A Picture Is Worth A Thousand Words

As the esteemed Caroline Lewis, founder of The CLEO Institute, said as she looked out over the massive crowd of young people attending today’s Climate Strike in Miami Beach, “we are going to need a bigger tent for all the people.” Mrs. Lewis has been on the vanguard of the climate change movement for at least a decade and, like myself, has rarely, if ever seen such a large, young and enthusastic crowd as was the case at Miami Beach City Hall, a community that is at risk of extinction from climate change.

Children from all over South Florida, public and private schools, those from schools that excused their absences and those from schools that did not, were in unison in demanding that adults in leadership positions, whether private industry or public office, take action to eliminate fossil fuels from our society.

And it was breathtaking to see.

With the old phrase “a picture is worth a thousand words,” along with a brief video, I hope you will find inspiration in the faces and messages from people from all over South Florida.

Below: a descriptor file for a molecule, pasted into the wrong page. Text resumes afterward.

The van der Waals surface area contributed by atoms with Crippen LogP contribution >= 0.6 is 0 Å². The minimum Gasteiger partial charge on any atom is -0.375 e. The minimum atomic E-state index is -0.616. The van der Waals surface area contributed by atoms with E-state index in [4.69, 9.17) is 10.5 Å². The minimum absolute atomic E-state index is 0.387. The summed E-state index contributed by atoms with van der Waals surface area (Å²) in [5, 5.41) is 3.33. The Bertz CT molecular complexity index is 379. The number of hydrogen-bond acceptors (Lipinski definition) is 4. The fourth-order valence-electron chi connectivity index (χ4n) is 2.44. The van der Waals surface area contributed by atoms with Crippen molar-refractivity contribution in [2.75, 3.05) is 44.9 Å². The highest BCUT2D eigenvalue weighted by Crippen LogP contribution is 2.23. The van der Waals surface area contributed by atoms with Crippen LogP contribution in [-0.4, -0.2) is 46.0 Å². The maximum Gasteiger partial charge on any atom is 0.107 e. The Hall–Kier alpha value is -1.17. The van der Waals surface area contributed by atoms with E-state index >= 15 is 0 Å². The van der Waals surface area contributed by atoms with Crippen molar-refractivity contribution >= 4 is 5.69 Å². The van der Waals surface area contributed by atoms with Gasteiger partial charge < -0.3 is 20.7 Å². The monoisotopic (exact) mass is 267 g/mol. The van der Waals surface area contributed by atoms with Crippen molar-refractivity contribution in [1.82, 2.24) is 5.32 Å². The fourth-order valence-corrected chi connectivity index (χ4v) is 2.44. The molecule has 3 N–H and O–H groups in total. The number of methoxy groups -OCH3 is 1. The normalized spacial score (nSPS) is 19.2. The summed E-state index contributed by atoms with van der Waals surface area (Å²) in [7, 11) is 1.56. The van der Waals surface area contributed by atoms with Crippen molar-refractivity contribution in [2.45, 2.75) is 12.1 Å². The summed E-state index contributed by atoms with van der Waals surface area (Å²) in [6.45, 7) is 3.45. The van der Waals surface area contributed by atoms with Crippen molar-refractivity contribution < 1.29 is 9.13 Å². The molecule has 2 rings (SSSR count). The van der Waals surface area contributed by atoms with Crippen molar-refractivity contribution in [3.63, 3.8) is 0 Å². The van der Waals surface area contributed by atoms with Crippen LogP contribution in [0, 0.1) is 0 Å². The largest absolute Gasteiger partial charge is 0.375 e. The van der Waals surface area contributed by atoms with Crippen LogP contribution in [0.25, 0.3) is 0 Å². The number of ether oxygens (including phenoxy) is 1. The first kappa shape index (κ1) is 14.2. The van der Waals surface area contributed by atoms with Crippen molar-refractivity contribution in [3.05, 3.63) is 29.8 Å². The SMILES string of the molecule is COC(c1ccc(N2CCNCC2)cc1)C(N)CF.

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On Sunday I’m off to Tallahassee to continue fighting for our climate, but I’ll be traveling with the hope that I saw in the faces of young people at today’s strike. I have no doubt that the children here in South Florida and the millions that gathered around the globe today are up to the task of changing the polluted politics and solving our climate change crisis.

An OPEN Conversation On Climate Change

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If you are in the Tampa, St. Petersburg or Sarasota region, I hope that you will consider joining me this Saturday, September 14th, at the University of South Florida’s St. Petersburg campus for its OPEN (Open Partnership Education Network) Conference where I am honored to be giving a key note lecture that starts at 1:00 pm and will be followed by a panel discussion that includes myself; esteemed attorney, Dick Jacobs; my fellow plaintiff, Valholly Frank and the City of St. Petersburg’s Sustainability Coordinator, Alexandria Hancock.